The same applies to gardening equipment. If you’ve added a shed and now have all kinds of power gardening tools in there, you’ll need to add those to your contents policy to make sure they’re covered.
8. Not Being Covered for items you take away from the Home
There are some things that leave the house more often. Sunglasses, digital cameras, laptops for example. It’s possible to have these things covered even when they’re away from the house to give you an extra level of comfort.
With Youi, you have the option to include Contents Accidental Loss or Damage cover which covers your contents anywhere you take them. T&C’s and limits apply.
9. Failing to Store Really Expensive Goods Offsite
Contents policies often have a limit on the amount of certain items covered.
The cover limit on your policy will vary based upon the type of assets you’re insuring and their value. Jewellery, collections of memorabilia, and similar goods typically have a ‘cut off’ point for insurance purposes.
Special insurance may make sense for larger items, but for goods that are small and portable - especially those you don’t need to use very often - storing them offsite in a vault may be best. No solution is ever 100% safe, but a steel security box offsite is a good bet for a lot of valuable items.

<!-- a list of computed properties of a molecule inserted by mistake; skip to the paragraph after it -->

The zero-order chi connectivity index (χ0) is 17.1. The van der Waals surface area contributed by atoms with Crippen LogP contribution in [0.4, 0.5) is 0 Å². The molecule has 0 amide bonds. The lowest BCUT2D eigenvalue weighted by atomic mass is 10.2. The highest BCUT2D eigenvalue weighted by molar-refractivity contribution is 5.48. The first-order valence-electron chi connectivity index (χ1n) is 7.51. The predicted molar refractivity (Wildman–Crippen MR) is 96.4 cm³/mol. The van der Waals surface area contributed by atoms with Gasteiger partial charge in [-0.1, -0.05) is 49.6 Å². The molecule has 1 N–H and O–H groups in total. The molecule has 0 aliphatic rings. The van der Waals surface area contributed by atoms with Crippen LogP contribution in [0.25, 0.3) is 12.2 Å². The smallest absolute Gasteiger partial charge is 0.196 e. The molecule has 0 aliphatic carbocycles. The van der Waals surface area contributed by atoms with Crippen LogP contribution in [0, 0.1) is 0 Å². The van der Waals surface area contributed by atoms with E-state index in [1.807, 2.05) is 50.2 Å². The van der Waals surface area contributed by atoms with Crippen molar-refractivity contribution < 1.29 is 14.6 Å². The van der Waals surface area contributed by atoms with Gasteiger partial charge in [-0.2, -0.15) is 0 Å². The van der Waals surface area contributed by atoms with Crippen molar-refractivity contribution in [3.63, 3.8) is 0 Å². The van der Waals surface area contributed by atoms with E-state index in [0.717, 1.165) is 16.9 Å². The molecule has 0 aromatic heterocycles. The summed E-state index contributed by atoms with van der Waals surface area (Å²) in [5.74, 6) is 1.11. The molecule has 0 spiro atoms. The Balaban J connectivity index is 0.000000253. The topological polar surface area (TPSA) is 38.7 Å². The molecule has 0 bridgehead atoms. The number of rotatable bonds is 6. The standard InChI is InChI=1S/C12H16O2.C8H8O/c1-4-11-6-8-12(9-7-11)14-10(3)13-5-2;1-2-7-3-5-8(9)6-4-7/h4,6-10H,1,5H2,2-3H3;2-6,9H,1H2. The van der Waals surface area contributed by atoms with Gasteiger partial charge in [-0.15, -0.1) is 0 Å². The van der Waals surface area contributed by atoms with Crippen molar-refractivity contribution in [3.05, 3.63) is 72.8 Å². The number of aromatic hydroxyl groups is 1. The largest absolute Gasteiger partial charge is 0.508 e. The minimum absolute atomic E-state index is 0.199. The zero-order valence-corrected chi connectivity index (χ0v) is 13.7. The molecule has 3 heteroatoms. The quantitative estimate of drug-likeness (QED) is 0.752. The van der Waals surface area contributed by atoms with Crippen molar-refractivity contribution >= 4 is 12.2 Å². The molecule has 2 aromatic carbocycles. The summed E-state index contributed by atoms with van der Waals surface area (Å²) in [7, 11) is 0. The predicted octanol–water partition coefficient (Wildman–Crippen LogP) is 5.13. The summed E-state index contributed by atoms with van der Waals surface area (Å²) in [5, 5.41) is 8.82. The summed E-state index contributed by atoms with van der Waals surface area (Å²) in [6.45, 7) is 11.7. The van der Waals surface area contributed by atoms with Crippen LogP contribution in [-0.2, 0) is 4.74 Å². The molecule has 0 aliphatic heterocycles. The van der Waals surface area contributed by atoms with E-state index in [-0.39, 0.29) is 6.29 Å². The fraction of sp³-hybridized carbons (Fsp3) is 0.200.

10. Thinking 'It Will Never Happen to Me’
Imagining a disaster occurring in your home is something most of us would prefer not to think about. But a disaster at home that isn’t covered by your insurance policy can really cause mayhem to your financial position.
Don’t assume disastrous events won’t happen to you. Protect yourself by planning ahead with a contents insurance policy and by making sure your cover is current and suitable to your individual needs.
Youi Contents Insurance can give you the confidence you’re after in your cover. You can check out our factsheets and PDS online or just jump on the phone and call 13 YOUI if you’ve got any questions.
Product issued by Youi Pty Ltd, consult our Home PDS
at www.youi.com.au when deciding if this product is appropriate for you.